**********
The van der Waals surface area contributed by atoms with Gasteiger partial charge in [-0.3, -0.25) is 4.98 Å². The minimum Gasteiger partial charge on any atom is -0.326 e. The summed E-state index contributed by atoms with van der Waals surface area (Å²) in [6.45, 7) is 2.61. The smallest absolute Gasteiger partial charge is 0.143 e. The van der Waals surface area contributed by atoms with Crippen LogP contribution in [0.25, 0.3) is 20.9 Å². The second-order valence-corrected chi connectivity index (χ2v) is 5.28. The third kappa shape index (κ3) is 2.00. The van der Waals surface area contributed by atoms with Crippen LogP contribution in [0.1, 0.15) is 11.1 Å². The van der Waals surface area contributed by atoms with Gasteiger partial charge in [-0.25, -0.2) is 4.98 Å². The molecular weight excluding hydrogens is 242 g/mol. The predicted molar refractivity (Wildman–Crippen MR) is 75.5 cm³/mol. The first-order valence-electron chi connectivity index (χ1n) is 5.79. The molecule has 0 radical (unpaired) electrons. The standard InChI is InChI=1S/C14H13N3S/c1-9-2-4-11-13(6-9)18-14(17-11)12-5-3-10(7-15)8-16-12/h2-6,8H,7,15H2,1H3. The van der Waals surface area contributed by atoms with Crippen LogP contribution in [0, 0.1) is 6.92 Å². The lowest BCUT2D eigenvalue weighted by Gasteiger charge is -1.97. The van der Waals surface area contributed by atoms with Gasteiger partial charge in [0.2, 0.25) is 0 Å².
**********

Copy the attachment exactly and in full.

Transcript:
The van der Waals surface area contributed by atoms with Gasteiger partial charge in [-0.3, -0.25) is 4.98 Å². The minimum Gasteiger partial charge on any atom is -0.326 e. The summed E-state index contributed by atoms with van der Waals surface area (Å²) in [6.45, 7) is 2.61. The smallest absolute Gasteiger partial charge is 0.143 e. The van der Waals surface area contributed by atoms with Crippen LogP contribution in [0.25, 0.3) is 20.9 Å². The second-order valence-corrected chi connectivity index (χ2v) is 5.28. The third kappa shape index (κ3) is 2.00. The van der Waals surface area contributed by atoms with Crippen LogP contribution in [0.1, 0.15) is 11.1 Å². The van der Waals surface area contributed by atoms with Gasteiger partial charge in [-0.25, -0.2) is 4.98 Å². The molecular weight excluding hydrogens is 242 g/mol. The predicted molar refractivity (Wildman–Crippen MR) is 75.5 cm³/mol. The first-order valence-electron chi connectivity index (χ1n) is 5.79. The molecule has 0 radical (unpaired) electrons. The standard InChI is InChI=1S/C14H13N3S/c1-9-2-4-11-13(6-9)18-14(17-11)12-5-3-10(7-15)8-16-12/h2-6,8H,7,15H2,1H3. The van der Waals surface area contributed by atoms with Crippen LogP contribution in [0, 0.1) is 6.92 Å². The lowest BCUT2D eigenvalue weighted by Gasteiger charge is -1.97. The van der Waals surface area contributed by atoms with Gasteiger partial charge in [0.2, 0.25) is 0 Å².